JIDDA, Saudi Arabia — The government of Saudi Arabia delivered a possibly fatal blow to Secretary of State James A. Baker III's "two-track" Middle East peace formula Sunday when it confirmed that it will not participate in a proposed regional conference.
"Participation in the meeting traditionally has been the countries that are involved directly in peace negotiations, which are Egypt, Syria, Jordan, Lebanon and Israel," said Prince Saud al Faisal, the Saudi foreign minister. "I think this format is a workable format, and it's a practical format," Saud added in comments to reporters before the start of a meeting with Baker.
Saudi Arabia's decision to skip the regional conference overshadowed Egypt's agreement to attend, the first Arab state to announce unequivocally that it will be there if the meeting takes place. Jordan has indicated that it probably would participate but has made no firm commitment.
"The principle of a conference is certainly accepted by Egypt, encouraged by Egypt, and we have no problem in attending this conference to move toward achieving a just peace in the area," Esmat Abdel Meguid, the Egyptian foreign minister, told reporters after Baker met for about two hours with President Hosni Mubarak.
Earlier this month, Israel announced that it would attend a regional conference co-sponsored by the United States and the Soviet Union and attended by officials of Arab governments and representatives of the Palestinian residents of the occupied West Bank and Gaza Strip.
The conference is a key element of Baker's initiative, a two-track plan that envisions one-on-one negotiations between Israel and each of the Arab states and between Israel and the Palestinians.
The secretary of state suggested the format after Israel and the Palestinians were unable to agree on a procedure for direct talks.
The plan was intended as a sweetener for Prime Minister Yitzhak Shamir's government, which is anxious to establish normal relations with Arab governments but has been unwilling to consider giving up any of the land it has occupied since 1967's Six-Day War in exchange for peace.
U.S. officials hoped the Arab governments would attend, despite a traditional reluctance to recognize Israel, in order to initiate negotiations over Palestinian rights and the status of the occupied territories. But with Saudi Arabia on the sidelines, there is not much left of the two-track approach. King Fahd's government is the region's major economic power and a leader of the conservative Arab bloc.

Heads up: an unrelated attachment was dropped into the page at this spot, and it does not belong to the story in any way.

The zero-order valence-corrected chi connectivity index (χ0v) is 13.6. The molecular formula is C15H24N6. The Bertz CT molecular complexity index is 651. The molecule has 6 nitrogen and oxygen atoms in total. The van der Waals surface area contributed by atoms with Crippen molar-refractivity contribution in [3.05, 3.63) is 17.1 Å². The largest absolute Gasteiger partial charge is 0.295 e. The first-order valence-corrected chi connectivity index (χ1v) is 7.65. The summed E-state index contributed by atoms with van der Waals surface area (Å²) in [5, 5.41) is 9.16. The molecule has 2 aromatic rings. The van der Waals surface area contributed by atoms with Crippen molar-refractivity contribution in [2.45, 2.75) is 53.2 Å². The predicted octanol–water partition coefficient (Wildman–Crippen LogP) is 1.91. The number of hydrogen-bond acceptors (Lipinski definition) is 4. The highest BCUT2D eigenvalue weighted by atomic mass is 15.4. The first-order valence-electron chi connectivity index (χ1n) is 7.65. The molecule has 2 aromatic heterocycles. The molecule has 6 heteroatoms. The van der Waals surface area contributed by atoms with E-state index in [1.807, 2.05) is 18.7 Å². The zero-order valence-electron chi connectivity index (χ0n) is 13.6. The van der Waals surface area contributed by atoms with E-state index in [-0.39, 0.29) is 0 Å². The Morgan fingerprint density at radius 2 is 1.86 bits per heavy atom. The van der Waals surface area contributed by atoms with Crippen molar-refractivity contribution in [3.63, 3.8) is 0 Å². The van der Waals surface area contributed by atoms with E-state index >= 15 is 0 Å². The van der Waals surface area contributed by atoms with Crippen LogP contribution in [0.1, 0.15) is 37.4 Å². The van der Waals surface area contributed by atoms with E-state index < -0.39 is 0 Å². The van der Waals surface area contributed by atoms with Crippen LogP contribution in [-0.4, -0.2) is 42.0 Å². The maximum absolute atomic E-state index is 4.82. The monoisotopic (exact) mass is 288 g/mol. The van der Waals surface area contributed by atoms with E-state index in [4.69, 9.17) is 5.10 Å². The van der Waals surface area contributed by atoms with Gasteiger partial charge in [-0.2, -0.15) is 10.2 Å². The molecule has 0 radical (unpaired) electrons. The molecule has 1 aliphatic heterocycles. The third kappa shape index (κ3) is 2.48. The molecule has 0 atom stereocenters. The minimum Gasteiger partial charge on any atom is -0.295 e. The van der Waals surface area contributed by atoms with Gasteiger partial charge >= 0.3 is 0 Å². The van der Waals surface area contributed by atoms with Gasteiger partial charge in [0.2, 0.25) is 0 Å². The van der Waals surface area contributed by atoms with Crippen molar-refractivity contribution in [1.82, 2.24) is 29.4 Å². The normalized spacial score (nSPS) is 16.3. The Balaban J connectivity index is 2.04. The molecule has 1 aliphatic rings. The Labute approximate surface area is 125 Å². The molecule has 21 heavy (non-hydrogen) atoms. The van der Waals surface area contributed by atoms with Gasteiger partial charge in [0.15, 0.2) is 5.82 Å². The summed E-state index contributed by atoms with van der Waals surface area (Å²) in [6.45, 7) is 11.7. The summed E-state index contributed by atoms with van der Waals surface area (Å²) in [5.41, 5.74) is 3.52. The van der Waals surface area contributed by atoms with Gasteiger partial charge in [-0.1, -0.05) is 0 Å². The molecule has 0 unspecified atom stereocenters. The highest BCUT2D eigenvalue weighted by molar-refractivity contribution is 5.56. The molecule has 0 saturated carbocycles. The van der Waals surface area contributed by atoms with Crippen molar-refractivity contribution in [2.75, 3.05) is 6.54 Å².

At the same time, there were growing indications that Syria might also pass up the conference. President Hafez Assad continues to insist that the United Nations host the meeting instead of the United States and the Soviet Union. That approach has been rejected by Israel.
Moreover, as Arab participation began to evaporate, Israel also gave indications that it might prefer to stay away, with Shamir's government stiffening its position in the face of requests from Baker for flexibility on setting up the conference.
Last Friday, Baker suggested several steps that he said could bridge the gap between Israel and the Arabs over procedures for peace talks. The suggestions were kept secret, but Israeli officials have been eager to publicize their opposition to at least some of the points raised.
Israel resists calls by Baker to let Palestinians who live in Jerusalem take part in the proposed conference and insists that the conference be a one-day affair, giving way quickly to bilateral talks between Israel and individual Arab states. Israel wants the Palestinians relegated to a team dominated by Jordan.
"These are principles from which we are not going to back off," government spokesman Yossi Olmert said Sunday.
In spite of that approach, Olmert denied that Israeli conversations with Baker on the subject had already reached a dead end. "There are many ways to say yes and no," he said cryptically. "There is no timetable, and we will discuss everything."
U.S. officials have adamantly refused to discuss the substance of the suggestions made by Baker on Friday, but Israeli newspapers reported Sunday that the secretary of state asked if Israel would attend a regional conference in which the only Arab parties were Egypt and Jordan. That would seem to suggest Washington's fall-back position in case Syria joins Saudi Arabia on the sidelines.
It is difficult to see how such a conference would appeal to Israel. The Jerusalem government already has a peace treaty with Egypt, and Jordan, although an important player in the peace process, does not have the stature of Syria or Saudi Arabia.
Nevertheless, Israeli Foreign Minister David Levy said Baker will return to Israel on Tuesday to continue the discussions.
Although U.S. officials declined to confirm Levy's announcement, the official schedule for Baker's trip, his third to the region in six weeks, is open-ended. He visits Kuwait today and then goes on to Damascus for talks with Assad. But no date has been fixed for him to return to Washington.
Times staff writer Daniel Williams in Jerusalem contributed to this report.